AI/ML – It’s no secret that machine learning and artificial intelligence have dominated the news cycle recently. The success of ChatGPT, a deep learning-based language model built on top of the OpenAI team’s open GPT model, has improved the speed at which we can access information which will undoubtedly have an impact across the web. However, I don’t classify AI/ML as a sea change on the internet, but instead tools that help pave the way to that sea change. The growth of AI/ML will affect Web 3.0, digital experiences, and web3. It is not a unique vision of the new internet, but instead serves as a way to speed up development and knowledge on our way to evolving the internet.
Also, as a footnote: AL/ML is much more than any GPT or large language model. Do not let hype cycles limit your scope of what you consider inside a working field. Definitely take advantage of improvements in technology, but always consider what else the field has to offer and its current applications to the market’s problem sets. With third-party cookies going away, we are in much greater need of concepts like synthetic data, forecasting, and cohort models for filling in data gaps than we are in need of a language model.
web3 – Web3 is better defined by the tenets it holds than the technology it has been written with. The pillars of web3 are decentralization, monetization through infrastructure ownership, and trustlessness. I expect web3 to be a correction of singular market control of big tech by decentralizing the infrastructure of the internet, where the web itself is served amongst all its users’ computers. The users who take part in this infrastructure are rewarded with some form of currency, usually called coins or tokens, that represent their stake in the infrastructure and the currency will be valued against the value brought by the system itself. Lastly, it’s not enough to build an owned, decentralized system. That system should also be completely trusted by the users. By being trustless from the start, web3 can create a safer environment for users on the internet. Web3 is not the guaranteed next version of the web, but instead an idealistic vision of where the web can be if we rebuild it on the pillars of ownership, decentralization, and trustlessness.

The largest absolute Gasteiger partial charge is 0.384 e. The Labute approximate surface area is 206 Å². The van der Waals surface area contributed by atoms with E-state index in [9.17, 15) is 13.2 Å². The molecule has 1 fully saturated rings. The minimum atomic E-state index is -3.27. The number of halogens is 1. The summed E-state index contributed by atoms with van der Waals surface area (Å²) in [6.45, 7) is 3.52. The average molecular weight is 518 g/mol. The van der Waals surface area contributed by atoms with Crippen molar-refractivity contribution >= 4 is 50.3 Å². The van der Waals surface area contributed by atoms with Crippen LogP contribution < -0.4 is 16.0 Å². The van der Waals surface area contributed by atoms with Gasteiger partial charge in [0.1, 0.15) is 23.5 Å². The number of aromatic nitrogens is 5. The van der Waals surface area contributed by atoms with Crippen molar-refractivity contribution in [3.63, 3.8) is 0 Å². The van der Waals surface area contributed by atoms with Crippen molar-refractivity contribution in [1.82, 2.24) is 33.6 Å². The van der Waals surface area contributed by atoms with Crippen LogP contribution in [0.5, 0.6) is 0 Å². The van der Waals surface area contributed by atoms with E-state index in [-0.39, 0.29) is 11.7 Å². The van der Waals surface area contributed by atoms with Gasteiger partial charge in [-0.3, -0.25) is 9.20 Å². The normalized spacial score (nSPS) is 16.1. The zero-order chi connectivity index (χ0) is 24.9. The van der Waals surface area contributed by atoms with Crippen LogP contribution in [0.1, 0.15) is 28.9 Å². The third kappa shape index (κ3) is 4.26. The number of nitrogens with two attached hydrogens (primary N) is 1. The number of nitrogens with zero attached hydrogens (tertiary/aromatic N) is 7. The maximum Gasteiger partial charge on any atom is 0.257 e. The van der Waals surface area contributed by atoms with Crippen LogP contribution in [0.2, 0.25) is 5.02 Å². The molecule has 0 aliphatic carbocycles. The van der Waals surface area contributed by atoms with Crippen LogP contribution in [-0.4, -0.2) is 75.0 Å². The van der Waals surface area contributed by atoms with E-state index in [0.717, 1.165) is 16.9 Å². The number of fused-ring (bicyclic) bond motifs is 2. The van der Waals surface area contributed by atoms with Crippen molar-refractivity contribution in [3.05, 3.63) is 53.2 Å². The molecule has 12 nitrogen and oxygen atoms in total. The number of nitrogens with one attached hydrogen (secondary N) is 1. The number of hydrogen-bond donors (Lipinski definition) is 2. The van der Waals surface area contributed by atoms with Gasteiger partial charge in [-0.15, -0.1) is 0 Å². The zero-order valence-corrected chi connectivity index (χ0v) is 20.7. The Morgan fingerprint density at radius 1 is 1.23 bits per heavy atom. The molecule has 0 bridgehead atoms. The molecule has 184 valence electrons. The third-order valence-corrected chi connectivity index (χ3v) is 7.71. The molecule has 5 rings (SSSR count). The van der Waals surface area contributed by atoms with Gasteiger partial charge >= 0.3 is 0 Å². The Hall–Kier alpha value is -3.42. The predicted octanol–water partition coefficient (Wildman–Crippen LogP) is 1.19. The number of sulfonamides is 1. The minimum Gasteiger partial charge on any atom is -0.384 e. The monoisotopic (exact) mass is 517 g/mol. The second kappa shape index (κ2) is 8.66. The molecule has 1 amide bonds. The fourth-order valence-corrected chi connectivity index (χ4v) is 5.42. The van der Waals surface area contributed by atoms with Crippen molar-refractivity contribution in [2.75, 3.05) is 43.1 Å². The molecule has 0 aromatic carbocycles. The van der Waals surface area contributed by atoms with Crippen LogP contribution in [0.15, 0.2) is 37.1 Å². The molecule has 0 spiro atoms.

While blockchain and programs written on blockchain such as Bitcoin and Ethereum, as well as techniques for recording ownership of assets such as NFTs can all be considered web3, none of them individually make up web3. Web3 is a set of ideals in which the visionaries of the changing internet hold to be the pillars of new development. I would never want to limit the scope of what web3 could achieve by saying it’s just blockchain, but instead, think about how these pillars can erect a better infrastructure for tomorrow’s internet.
If you share my vision and you’re a tech, marketing, or measurement leader at an enterprise organization, I’d love to hear from you! InfoTrust is currently piloting initiatives across each of these three classifications, and we’d love to discuss the unique use cases and needs of your organization in this new reality.